Twitter does have some positive characteristics going for it in terms of its financial statements. First, as of September 30th, 2015, the company had $3.5 billion of cash and short-term investments on its balance sheet, versus $1.5 billion of long-term debt. For 2014, Twitter finished the year with $3.6 billion in cash and short-term investments, so the company is not burning through cash at a rapid pace, as the table below with data from S&P Capital IQ shows.
Second, revenues have grown rapidly, doubling year over year from 2012 to 2013, and 2013 to 2014. In the third quarter of 2015, revenue growth has slowed to 57% year over year, and that is part of the reason TWTR's stock has declined, as growth has slowed on a relative basis. In absolute terms, however, revenue growth remains robust on a larger revenue base.
In 2016, Twitter is forecast to increase earnings per share to $0.55, with estimates ranging widely by analysts from a low estimate of $0.37 to a high estimate of $0.81. At a stock price of $14.40, that puts TWTR's 2016 price-to-earnings (P/E) ratio at 26, which is higher than the S&P 500 Index's P/E ratio of roughly 16-18 (depending on your estimates for next year's earnings), so Twitter's shares do not appear cheap on the surface.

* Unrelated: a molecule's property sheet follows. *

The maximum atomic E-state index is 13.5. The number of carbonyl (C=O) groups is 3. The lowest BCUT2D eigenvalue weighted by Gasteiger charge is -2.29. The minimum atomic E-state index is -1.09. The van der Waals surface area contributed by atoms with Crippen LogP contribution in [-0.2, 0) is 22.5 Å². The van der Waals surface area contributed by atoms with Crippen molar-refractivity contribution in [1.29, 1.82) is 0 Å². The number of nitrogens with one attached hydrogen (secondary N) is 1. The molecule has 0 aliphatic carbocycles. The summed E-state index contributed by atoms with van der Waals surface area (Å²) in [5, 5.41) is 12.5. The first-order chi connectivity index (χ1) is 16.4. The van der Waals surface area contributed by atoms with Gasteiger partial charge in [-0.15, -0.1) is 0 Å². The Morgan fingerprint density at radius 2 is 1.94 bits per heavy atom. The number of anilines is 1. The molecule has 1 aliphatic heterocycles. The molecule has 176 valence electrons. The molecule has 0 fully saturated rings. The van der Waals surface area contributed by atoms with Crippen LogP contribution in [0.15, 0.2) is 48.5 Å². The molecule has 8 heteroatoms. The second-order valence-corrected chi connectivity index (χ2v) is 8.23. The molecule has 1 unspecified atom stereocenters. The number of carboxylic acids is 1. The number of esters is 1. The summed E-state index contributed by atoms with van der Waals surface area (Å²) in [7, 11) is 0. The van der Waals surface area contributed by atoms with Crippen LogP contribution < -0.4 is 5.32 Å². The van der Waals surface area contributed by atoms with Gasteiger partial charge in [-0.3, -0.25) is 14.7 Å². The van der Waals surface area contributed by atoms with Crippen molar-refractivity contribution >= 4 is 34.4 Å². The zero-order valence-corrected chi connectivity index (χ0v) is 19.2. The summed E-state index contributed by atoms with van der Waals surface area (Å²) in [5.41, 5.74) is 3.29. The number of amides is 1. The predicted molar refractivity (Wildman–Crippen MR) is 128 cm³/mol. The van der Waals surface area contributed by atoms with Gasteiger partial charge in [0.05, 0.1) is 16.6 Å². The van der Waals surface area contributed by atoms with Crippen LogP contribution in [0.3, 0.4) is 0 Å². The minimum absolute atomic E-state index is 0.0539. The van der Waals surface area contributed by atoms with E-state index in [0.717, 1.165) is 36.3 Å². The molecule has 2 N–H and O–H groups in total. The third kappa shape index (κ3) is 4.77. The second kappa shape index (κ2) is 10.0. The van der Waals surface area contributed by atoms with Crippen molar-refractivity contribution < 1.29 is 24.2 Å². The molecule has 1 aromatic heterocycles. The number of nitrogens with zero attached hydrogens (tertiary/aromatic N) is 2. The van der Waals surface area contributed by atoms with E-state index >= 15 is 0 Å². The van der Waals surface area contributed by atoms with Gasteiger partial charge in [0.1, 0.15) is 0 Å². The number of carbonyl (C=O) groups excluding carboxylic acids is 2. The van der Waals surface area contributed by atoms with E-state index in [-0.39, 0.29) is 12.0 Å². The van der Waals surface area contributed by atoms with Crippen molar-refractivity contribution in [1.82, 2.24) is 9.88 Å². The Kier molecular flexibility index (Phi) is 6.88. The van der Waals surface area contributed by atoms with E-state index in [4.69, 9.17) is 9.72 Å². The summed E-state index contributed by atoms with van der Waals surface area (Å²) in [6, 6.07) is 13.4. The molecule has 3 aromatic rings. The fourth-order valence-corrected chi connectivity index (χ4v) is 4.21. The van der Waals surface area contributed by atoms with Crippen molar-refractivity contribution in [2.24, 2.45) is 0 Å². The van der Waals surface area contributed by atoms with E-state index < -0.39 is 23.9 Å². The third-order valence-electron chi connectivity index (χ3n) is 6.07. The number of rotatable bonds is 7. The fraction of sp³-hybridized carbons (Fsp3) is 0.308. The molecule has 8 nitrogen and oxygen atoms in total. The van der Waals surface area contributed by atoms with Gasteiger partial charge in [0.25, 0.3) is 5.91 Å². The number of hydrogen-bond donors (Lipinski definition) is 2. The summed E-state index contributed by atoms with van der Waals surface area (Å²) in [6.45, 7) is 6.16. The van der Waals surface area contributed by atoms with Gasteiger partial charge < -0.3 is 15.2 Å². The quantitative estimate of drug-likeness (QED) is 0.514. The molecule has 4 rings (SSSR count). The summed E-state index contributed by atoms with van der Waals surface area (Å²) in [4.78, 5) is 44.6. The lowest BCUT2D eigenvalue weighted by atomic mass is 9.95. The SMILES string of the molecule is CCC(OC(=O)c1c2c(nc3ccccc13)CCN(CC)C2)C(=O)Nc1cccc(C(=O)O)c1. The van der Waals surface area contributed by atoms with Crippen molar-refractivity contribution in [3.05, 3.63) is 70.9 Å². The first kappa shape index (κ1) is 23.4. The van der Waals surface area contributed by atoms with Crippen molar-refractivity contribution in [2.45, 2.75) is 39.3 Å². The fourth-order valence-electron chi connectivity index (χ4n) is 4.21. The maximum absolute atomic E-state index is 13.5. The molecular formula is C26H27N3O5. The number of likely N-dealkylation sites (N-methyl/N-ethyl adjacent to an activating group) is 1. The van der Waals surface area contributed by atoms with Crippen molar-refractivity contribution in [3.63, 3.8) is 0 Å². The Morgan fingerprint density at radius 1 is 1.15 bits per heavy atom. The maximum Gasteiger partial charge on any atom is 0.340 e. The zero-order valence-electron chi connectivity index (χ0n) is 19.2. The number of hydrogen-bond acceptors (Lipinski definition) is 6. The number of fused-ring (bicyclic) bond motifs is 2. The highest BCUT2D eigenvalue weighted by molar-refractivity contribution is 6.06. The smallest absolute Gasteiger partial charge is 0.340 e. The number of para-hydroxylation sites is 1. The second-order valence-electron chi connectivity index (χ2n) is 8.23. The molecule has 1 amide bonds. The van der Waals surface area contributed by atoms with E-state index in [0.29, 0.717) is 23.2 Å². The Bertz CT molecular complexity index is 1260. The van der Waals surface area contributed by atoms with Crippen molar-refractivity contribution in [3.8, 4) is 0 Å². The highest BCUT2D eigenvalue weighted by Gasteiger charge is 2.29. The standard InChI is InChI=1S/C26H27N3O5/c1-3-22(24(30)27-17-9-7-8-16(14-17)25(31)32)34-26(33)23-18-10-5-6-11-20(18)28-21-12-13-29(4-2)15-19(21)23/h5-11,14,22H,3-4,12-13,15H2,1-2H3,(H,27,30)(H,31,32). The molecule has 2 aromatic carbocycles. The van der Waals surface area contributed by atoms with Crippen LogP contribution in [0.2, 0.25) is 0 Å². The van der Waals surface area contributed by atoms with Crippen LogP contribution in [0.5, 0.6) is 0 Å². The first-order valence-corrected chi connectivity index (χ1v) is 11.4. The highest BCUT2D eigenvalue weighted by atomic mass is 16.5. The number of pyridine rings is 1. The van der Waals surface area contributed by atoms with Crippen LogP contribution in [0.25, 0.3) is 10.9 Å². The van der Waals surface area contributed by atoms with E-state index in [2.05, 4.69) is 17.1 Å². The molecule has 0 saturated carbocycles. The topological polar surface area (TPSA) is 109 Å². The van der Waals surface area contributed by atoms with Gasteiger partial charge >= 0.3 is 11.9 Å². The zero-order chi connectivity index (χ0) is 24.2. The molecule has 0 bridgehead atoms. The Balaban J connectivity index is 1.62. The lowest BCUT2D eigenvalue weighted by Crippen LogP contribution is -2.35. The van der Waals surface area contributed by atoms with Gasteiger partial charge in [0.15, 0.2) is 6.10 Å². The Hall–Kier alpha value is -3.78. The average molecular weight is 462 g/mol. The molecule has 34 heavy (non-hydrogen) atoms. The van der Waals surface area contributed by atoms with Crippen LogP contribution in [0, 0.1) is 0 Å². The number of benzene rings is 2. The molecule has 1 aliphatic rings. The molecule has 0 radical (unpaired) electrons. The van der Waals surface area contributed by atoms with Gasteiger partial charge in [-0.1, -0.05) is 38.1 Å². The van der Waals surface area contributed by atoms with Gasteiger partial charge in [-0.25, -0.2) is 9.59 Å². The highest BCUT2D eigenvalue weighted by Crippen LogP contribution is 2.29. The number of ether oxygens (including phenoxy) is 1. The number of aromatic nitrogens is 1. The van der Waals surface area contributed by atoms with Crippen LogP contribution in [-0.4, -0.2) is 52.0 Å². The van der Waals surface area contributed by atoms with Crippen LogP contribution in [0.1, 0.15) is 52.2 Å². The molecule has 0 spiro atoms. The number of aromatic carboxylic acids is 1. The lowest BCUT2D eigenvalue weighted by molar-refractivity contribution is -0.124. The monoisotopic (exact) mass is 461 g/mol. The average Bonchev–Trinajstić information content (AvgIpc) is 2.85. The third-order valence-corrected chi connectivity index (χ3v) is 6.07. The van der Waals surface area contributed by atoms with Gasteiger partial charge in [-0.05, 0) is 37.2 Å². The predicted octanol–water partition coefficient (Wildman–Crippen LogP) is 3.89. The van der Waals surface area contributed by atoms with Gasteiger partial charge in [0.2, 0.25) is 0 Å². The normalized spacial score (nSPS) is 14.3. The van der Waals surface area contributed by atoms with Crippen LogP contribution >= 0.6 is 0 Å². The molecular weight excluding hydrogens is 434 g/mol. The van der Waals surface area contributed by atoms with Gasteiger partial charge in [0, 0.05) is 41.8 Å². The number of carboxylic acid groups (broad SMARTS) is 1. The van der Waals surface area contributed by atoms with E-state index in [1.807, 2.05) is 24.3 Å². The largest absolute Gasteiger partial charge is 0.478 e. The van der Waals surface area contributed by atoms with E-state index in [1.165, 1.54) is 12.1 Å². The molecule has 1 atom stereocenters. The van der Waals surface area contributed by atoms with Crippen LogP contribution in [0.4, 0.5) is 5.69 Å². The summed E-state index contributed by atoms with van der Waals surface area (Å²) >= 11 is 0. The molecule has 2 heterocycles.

When future EPS growth is factored into the equation, however, Twitter shares show their value characteristics. For the next five years, TWTR analysts expect Twitter to grow their earnings at a 65% growth rate, which seems optimistic from my perspective, but achievable for a fast growing company.
If we take analysts' estimates at face value, TWTR's PEG (price-to-earnings ratio divided by growth rate) is .40, which is way below 1, which is commonly the dividing line to signify a cheap or expensive stock using the PEG ratio. Let's assume analysts are too optimistic, and Twitter only grows earnings at 30% per year for the next five years, or less than half of the forecasted growth rate. In this scenario, TWTR's PEG ratio would still be below 1, checking in at .87. Thus, for a growth stock, TWTR shares are indeed undervalued relative to the company's earnings potential.
Are TWTR Shares Heavily Shorted? There Is Definitely A Short Interest
With 53.6 million shares short, equal to approximately 10% of the company's float, Twitter shares have a healthy short interest, and a reversal of the long running downturn in its share price, could spark a short covering rally.
The Best Reason To Own TWTR Shares